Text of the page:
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Imperial National Wildlife Refuge

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Title: Imperial National Wildlife Refuge  
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Subject: Indian Pass Wilderness, Yuma Desert, Imperial Reservoir, List of National Wildlife Refuges of the United States, Sonny Bono Salton Sea National Wildlife Refuge
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Imperial National Wildlife Refuge

Imperial National Wildlife Refuge
Map showing the location of Imperial National Wildlife Refuge
Map showing the location of Imperial National Wildlife Refuge
Map of the United States
Location Imperial County, California, La Paz County, Arizona, and Yuma County, Arizona, USA
Nearest city Yuma, Arizona
Area 25,768 acres (104 km2)
Established 1941
Governing body U.S. Fish and Wildlife Service

The Imperial National Wildlife Refuge protects wildlife habitat along 30 miles (50 km) of the lower Colorado River in Arizona and California, including the last un-channeled section before the river enters Mexico. The Imperial Refuge Wilderness, a federally designated, 15,056-acre (60.93 km2), wilderness area is protected within the refuge.[1]

The river and its associated backwater lakes and wetlands are a green oasis, contrasting with the surrounding desert mountains. It is a refuge and breeding area for migratory birds and local desert wildlife.[2]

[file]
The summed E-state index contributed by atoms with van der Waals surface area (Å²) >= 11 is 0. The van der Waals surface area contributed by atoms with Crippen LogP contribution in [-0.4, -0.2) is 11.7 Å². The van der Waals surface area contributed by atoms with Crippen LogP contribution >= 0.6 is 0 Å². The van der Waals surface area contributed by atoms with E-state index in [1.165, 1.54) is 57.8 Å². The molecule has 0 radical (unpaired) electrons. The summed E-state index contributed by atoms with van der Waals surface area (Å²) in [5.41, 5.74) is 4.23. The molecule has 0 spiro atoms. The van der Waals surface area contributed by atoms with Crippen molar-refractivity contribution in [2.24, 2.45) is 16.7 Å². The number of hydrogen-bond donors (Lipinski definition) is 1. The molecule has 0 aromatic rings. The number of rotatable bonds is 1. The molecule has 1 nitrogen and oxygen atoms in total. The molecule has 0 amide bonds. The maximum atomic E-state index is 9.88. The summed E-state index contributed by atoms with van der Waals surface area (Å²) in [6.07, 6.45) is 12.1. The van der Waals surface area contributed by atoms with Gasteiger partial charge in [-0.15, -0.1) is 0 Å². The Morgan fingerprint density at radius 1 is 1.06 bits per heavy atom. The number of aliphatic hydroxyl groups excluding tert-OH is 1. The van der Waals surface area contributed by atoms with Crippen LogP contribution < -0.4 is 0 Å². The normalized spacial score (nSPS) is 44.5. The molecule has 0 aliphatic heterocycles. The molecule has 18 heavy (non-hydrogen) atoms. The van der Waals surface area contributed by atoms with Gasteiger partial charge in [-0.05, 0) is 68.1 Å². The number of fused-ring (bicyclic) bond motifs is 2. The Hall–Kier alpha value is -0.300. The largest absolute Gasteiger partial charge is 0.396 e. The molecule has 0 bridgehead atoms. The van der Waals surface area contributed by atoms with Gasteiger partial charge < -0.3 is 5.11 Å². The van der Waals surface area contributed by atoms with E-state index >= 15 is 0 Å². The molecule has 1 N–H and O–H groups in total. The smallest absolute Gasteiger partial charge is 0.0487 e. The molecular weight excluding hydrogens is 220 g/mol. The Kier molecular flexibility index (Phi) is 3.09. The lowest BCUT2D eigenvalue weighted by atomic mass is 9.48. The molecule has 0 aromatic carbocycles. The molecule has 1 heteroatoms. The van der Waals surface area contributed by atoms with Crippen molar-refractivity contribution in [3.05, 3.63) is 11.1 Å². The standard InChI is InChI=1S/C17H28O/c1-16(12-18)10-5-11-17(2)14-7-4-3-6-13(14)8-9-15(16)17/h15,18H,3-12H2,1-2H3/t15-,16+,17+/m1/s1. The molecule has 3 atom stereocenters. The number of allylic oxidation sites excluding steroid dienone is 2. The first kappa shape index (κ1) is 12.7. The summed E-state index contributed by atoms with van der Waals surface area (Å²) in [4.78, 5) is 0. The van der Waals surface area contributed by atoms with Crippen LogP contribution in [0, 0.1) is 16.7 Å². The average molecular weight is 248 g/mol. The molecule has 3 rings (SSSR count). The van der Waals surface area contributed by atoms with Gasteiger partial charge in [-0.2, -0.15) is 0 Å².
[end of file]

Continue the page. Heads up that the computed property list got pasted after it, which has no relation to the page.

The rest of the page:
Even though it is located in the Sonoran Desert, the Imperial National Wildlife Refuge is home to a mostly wetland environment. Wetland wildlife is most abundant in winter, when birds such as cinnamon teal and northern pintail use the refuge. During the summer months, permanent residents such as great egrets are abundant. The Colorado River plays a vital role in the lives of desert fauna. It is the only water source for many miles. Small animals such as the black-tailed jackrabbit and western whiptail lizard are plentiful. Desert bighorn sheep and mule deer also call the refuge home.[2]


A full list of birds found on the refuge can be found on the refuge website.[3]

Forest in the Desert

Mesquite Point in Imperial NWR

At one time, the banks of the Colorado River were lined with cottonwood and willow forests, sustained by the river’s natural periodic flooding. Animals depended on this green forest oasis for breeding, resting, feeding, and shade. Woodcutting during the steamboat era, clearing for agriculture, wild fire, exotic plants like salt cedar, and use of dams for flood prevention have devastated cottonwood and willow stands along the lower Colorado River. Some animals that depended the riparian forests, such as the southwestern willow flycatcher (Empidonax traillii extimus), have become endangered.[2]


The Painted Desert Trail is a 1.3-mile self-guided trail for an opportunity to see desert plants and wildlife. The trail takes you through a rainbow of colors left by 30,000 year-old volcanic activity and features a panoramic view of the Colorado River valley.

See also


  1. ^ "Imperial Refuge Wilderness". 
  2. ^ a b c "Imperial National Wildlife Refuge". United States Fish and Wildlife Service. Retrieved 2009-08-04. 
  3. ^ "Bird Checklists of the Imperial National Wildlife Refuge". 

External links

  • "Imperial National Wildlife Refuge". United States Fish and Wildlife Service. 
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